If your vet has prescribed Piriton for your dog’s allergies, you should follow their instructions carefully. Here are some general guidelines to help you give Piriton to your dog safely and effectively:
- The required Piriton dose for dogs depends on the weight. A typical dose prescription is 0.2 mg of Piriton tablets per kg of the dog’s body weight. For example, a 10 kg dog would need 2 mg of Piriton (one tablet) per dose.
- The frequency of Piriton administration depends on the severity of the allergy and the response of the dog. Usually, Piriton can be given once or twice a day, but some dogs may need it more often. Your vet will advise you on the best schedule for your dog.
- Piriton can be given with or without food, depending on your dog’s preference. However, some dogs may experience stomach upset if given Piriton on an empty stomach. You can try to give Piriton with a small amount of food or water to avoid this problem.
- Piriton should be given whole and not crushed or broken. This is because Piriton tablets have a coating that protects them from being dissolved in the stomach and ensures that they are absorbed in the intestine. Crushing or breaking Piriton tablets may reduce their effectiveness or cause irritation in the mouth or throat.
- Piriton should be stored in a cool, dry place, away from direct sunlight and heat. You should also keep Piriton out of reach of children and other pets, as they may accidentally ingest it and suffer from an overdose.
What are the Alternatives to Piriton for dogs?
Piriton is not the only option for treating dog allergies. There are other alternatives that you can consider, such as:
- Other antihistamines: There are different types of antihistamines that may work better for your dog than Piriton. Some examples are Benadryl (diphenhydramine), Zyrtec (cetirizine), Claritin (loratadine), or Telfast (fexofenadine). However, these drugs also have their own benefits and risks, and they should only be used under vet supervision.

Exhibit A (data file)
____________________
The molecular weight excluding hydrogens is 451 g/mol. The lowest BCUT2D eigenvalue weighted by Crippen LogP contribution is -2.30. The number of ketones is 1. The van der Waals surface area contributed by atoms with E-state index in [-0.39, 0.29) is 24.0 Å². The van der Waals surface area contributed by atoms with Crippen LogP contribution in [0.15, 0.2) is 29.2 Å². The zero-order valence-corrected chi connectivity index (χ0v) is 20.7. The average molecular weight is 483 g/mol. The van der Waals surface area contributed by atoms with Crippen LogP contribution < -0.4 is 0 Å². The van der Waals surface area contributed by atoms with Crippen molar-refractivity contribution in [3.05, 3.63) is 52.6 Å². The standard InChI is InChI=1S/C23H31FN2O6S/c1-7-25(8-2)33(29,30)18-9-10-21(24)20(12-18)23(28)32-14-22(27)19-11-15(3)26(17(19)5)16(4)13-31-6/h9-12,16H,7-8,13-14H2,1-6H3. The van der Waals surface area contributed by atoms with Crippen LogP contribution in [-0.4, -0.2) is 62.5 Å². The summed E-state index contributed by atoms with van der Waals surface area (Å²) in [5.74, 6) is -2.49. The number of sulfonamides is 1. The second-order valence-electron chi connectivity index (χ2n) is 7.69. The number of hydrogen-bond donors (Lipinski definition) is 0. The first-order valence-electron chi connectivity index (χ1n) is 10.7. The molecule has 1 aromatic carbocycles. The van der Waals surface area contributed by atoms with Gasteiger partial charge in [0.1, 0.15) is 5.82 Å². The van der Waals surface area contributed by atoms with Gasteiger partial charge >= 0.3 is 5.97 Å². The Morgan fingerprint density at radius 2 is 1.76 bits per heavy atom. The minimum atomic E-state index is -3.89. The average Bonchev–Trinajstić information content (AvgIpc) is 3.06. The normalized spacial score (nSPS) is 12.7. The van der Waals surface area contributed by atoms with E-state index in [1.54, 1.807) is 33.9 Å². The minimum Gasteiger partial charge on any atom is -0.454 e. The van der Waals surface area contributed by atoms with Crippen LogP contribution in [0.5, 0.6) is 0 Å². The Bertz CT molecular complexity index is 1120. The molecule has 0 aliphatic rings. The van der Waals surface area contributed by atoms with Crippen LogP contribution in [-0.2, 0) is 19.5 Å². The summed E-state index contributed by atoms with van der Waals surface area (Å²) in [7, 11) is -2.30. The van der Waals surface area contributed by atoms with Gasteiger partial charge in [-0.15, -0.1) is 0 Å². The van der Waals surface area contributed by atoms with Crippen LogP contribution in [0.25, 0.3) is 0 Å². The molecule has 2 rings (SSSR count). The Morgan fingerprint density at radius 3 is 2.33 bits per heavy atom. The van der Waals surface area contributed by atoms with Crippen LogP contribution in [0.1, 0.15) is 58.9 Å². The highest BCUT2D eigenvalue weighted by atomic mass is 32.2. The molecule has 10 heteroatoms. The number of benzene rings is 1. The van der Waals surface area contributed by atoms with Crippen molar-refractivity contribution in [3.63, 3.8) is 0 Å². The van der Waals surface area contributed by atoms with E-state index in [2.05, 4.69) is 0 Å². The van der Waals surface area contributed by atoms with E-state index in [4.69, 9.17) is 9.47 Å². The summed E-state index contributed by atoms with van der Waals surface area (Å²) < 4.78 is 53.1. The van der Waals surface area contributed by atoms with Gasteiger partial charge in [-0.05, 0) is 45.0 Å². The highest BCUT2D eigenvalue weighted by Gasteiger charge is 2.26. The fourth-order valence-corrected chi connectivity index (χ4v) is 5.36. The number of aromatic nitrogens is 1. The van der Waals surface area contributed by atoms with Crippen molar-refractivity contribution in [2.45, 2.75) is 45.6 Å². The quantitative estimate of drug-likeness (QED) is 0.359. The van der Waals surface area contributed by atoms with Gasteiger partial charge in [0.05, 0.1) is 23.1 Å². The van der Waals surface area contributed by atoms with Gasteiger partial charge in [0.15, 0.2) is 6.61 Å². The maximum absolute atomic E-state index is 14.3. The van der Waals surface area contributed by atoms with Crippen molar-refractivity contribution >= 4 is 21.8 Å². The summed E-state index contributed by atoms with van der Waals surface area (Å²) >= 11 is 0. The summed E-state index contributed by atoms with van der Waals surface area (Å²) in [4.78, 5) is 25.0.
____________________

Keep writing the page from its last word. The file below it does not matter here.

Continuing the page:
- Steroids: Steroids are powerful anti-inflammatory drugs that can reduce the symptoms of severe allergies. However, they also have serious side effects such as weight gain, increased thirst and urination, liver damage, or diabetes. Steroids should only be used for short-term relief and under vet supervision.
- Immunotherapy: Immunotherapy is a treatment that involves exposing the dog to small amounts of the allergen over time, to help them build tolerance and reduce their allergic response. Immunotherapy can be given as injections or oral drops, and it can take several months or years to see results. Immunotherapy is usually recommended for dogs with chronic or severe allergies that do not respond well to other treatments.
- Natural remedies: Natural remedies are substances that come from plants, animals, or minerals, and that may have some beneficial effects for dog allergies. Some examples are oatmeal baths, coconut oil, aloe vera, honey, or apple cider vinegar. However, natural remedies are not regulated or tested for safety or efficacy, and they may cause allergic reactions themselves. You should consult your vet before using any natural remedy for your dog.
Piriton is a common antihistamine that can be used for dogs with allergies. It can help relieve the inflammation and itching caused by histamine release in allergic reactions. However,
Piriton is not licensed for use in animals, and it should only be given under vet prescription and guidance. Piriton may not be effective for all dogs or all types of allergies, and it may cause side effects or interactions with other drugs.
You should always follow your vet’s instructions on how much and how often to give Piriton to your dog, and monitor them for any adverse reactions. You should also consider other alternatives to Piriton for dogs, such as other antihistamines, steroids, immunotherapy, or natural remedies.